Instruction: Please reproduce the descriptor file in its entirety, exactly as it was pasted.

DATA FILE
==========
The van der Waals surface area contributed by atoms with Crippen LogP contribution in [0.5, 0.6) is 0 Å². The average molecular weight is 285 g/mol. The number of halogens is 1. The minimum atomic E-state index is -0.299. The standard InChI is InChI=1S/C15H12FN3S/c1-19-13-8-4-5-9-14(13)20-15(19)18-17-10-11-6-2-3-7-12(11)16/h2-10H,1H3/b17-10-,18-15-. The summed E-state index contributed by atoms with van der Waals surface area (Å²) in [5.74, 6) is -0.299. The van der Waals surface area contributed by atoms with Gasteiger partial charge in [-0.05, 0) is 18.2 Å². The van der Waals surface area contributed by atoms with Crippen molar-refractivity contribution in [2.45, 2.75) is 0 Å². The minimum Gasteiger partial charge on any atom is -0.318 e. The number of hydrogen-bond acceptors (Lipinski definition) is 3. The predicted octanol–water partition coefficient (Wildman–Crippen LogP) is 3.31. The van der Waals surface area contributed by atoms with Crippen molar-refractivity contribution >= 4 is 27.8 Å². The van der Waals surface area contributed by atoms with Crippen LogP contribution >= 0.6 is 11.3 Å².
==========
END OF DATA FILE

The van der Waals surface area contributed by atoms with Crippen LogP contribution in [0.5, 0.6) is 0 Å². The average molecular weight is 285 g/mol. The number of halogens is 1. The minimum atomic E-state index is -0.299. The standard InChI is InChI=1S/C15H12FN3S/c1-19-13-8-4-5-9-14(13)20-15(19)18-17-10-11-6-2-3-7-12(11)16/h2-10H,1H3/b17-10-,18-15-. The summed E-state index contributed by atoms with van der Waals surface area (Å²) in [5.74, 6) is -0.299. The van der Waals surface area contributed by atoms with Gasteiger partial charge in [-0.05, 0) is 18.2 Å². The van der Waals surface area contributed by atoms with Crippen molar-refractivity contribution in [2.45, 2.75) is 0 Å². The minimum Gasteiger partial charge on any atom is -0.318 e. The number of hydrogen-bond acceptors (Lipinski definition) is 3. The predicted octanol–water partition coefficient (Wildman–Crippen LogP) is 3.31. The van der Waals surface area contributed by atoms with Crippen molar-refractivity contribution >= 4 is 27.8 Å². The van der Waals surface area contributed by atoms with Crippen LogP contribution >= 0.6 is 11.3 Å².